Kraft Singles Seal, Healthy-Eating Education and a Food Photographer’s Secrets

A nutrition group gives Kraft Singles its seal of approval, healthy-eating education makes a difference and a photographer for The New York Times tells you how its done.

Photo by: Matt Armendariz ©2014, Television Food Network, G.P. All Rights Reserved

Matt Armendariz, 2014, Television Food Network, G.P. All Rights Reserved

Cheese-Product Goodness?

And the first food to get a “Kids Eat Right” nutrition seal from the Academy of Nutrition and Dietetics — a trade group of registered dietitians and others working in the field of nutrition — is Kraft Singles, the plastic-wrapped “Pasteurized Prepared Cheese Product" formerly known as a “pasteurized process cheese food.” That is, until the FDA blocked it from using that label because it contained an ingredient -- “milk protein concentrate” -- that was not allowed in products so designated. On its website, Kraft insists its Singles are colored with “spices, not food coloring” and “now” made “with no artificial preservatives.” But one parent and nutrition advocate tells The New York Times she is “really shocked” at the endorsement. She is not alone. A former member of the academy told The Times that, when he heard about the group’s decision to award the product its first seal, his “jaw just hit the floor” and his “eyebrows just hit the ceiling.” Ouch.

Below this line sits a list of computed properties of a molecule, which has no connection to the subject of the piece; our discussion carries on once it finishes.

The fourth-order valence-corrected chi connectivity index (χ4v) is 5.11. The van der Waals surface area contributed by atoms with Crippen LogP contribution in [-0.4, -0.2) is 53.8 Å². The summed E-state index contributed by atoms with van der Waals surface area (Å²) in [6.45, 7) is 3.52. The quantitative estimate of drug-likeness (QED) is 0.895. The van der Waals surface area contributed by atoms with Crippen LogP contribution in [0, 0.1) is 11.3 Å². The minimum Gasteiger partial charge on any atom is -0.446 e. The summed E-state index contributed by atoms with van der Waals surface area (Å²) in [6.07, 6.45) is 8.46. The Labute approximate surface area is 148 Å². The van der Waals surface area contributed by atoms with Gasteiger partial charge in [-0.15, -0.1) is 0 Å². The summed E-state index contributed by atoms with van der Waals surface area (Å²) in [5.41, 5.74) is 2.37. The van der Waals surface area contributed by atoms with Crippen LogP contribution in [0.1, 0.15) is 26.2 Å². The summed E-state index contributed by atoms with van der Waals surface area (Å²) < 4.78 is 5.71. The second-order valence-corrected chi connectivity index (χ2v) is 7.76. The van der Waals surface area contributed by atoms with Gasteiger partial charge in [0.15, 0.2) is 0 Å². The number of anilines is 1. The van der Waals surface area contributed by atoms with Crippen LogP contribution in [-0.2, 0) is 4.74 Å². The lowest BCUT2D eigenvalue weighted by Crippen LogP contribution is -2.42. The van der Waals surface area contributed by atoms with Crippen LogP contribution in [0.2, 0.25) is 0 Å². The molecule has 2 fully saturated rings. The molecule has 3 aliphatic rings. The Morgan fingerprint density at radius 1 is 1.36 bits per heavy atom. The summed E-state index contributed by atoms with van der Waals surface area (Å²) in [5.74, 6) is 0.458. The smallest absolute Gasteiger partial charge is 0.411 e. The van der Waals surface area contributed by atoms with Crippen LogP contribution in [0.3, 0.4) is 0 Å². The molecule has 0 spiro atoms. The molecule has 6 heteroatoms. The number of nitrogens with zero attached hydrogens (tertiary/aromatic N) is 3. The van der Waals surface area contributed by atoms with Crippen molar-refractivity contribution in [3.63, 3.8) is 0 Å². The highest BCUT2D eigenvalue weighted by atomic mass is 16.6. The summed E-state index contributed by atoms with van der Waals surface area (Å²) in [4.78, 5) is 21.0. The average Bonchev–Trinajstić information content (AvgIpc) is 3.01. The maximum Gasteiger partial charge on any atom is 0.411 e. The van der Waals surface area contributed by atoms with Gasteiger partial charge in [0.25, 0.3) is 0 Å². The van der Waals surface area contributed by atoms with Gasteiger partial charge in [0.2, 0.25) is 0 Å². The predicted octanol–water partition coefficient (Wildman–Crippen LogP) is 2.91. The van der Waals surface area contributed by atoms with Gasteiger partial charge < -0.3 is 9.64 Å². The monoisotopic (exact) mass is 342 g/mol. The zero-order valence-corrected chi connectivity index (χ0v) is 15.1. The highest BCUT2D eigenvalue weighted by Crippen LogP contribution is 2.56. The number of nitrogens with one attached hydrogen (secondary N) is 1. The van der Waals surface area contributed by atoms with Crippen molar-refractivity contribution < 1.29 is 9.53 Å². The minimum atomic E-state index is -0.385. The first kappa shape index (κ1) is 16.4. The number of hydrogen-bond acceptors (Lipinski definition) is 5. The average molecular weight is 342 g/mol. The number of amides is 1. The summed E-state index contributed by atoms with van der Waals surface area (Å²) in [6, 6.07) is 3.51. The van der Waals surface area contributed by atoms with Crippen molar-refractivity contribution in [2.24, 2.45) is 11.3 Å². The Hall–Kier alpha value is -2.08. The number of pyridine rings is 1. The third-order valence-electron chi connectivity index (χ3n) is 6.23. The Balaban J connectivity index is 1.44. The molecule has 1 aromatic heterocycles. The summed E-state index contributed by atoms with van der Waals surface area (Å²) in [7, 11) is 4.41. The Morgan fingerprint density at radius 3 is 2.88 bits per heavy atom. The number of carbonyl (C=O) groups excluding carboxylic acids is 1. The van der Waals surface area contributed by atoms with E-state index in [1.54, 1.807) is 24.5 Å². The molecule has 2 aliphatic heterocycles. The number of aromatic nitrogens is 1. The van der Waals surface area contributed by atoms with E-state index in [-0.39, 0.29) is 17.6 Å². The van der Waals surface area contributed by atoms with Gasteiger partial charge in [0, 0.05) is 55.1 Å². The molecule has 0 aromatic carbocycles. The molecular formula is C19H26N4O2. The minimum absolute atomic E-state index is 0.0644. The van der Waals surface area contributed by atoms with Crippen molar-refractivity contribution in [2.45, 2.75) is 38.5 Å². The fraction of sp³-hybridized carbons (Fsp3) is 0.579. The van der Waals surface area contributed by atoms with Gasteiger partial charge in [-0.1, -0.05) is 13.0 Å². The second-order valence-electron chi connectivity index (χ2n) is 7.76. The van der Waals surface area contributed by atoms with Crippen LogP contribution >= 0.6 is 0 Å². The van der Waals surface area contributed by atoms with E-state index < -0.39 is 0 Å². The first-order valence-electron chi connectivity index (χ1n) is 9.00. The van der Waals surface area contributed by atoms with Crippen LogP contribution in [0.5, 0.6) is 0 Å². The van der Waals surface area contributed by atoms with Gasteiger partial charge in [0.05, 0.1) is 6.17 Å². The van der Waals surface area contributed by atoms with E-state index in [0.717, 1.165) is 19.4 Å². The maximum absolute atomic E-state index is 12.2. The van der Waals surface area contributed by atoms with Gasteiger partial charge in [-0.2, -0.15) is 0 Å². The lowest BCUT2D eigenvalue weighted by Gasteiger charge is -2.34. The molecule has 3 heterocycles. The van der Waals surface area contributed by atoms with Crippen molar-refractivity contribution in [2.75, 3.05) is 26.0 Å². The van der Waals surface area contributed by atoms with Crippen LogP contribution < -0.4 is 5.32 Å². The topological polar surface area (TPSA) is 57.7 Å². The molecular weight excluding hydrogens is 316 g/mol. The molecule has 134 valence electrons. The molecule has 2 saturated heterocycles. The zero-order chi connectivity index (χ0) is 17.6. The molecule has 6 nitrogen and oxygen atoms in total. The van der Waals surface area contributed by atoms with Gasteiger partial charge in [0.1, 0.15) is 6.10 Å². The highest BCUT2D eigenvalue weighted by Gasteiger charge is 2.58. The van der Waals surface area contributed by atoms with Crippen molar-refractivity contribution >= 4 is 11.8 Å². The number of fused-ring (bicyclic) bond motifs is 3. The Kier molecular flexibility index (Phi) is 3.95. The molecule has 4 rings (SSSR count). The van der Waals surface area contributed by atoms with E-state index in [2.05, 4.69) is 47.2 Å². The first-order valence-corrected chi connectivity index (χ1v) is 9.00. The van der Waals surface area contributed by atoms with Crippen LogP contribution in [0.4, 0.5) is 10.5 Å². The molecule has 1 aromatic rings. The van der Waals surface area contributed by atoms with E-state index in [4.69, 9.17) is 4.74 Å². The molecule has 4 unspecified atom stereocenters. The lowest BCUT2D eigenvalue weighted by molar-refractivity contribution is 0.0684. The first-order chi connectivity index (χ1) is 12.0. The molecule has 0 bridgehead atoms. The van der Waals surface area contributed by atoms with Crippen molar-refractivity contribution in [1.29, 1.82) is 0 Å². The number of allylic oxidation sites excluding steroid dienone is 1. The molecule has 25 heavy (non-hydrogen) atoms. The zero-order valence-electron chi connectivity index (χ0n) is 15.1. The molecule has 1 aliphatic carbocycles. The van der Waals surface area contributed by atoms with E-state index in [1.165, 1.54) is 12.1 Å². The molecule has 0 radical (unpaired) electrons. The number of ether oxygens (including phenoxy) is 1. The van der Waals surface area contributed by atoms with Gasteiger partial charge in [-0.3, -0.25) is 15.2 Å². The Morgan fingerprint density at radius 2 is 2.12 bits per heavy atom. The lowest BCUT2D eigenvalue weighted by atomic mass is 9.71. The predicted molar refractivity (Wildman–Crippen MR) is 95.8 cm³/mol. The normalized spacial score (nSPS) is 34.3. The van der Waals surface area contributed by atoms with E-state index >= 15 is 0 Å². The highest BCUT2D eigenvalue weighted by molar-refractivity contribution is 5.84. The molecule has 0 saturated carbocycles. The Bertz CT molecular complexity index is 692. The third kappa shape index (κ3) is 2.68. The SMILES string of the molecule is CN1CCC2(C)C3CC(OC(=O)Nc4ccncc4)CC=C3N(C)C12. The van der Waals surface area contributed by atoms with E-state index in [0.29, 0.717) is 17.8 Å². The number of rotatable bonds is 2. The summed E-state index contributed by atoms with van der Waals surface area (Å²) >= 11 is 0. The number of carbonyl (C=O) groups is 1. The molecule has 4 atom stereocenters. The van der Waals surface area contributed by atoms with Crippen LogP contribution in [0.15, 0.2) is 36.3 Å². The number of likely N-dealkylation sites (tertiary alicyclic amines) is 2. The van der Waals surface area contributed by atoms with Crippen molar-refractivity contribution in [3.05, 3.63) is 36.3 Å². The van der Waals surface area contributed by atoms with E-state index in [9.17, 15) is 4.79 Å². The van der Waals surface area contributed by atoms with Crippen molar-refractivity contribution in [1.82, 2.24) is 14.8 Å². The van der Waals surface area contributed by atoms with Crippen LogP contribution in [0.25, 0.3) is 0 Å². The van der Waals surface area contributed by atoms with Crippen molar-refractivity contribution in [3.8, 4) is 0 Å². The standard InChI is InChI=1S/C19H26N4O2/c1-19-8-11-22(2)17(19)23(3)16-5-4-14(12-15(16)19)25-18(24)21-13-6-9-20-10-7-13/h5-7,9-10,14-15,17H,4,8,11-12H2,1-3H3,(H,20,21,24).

Effective Intervention

Education really can make a difference when it comes to healthy eating. A new study has found that low-income adults and children who had interventions to help them form more healthful eating habits — messages about the benefits of eating more fruits and vegetables, healthful recipes, and food-prep demonstrations, for instance — via the U.S. Department of Agriculture’s Supplemental Nutrition Assistance Program-Education, ate more fruits and vegetables and less fast food than those who had no interventions. And teenagers who even had “low-reach” interventions from the program reported more physical activity than those who had no interventions. The authors of the peer-reviewed study, published in the journal Preventing Chronic Disease, say the results underscore the importance of interventions in addressing the U.S. obesity epidemic.

Food Photo Tips from a Pro

Curious about how to make your healthy meals mouthwatering photographs you can post on social media? Take a tip from Andrew Scrivani, photographer for The New York Times’ Recipe for Health series. “The things that go into the process of making something look really desirable or sexy or food-pornish ... for me, it’s about light, almost exclusively,” Scrivani says in a behind-the-lens video. “I think the food has to look great on the plate regardless, but to really, really make it look like something you want to reach through the screen or ... the page and grab and eat is about the lighting.” It’s also about conveying a love for food to the viewer. “It’s harder to take a picture of something and make it look really desirable if you’re not having that same emotion at the same time,” he says.

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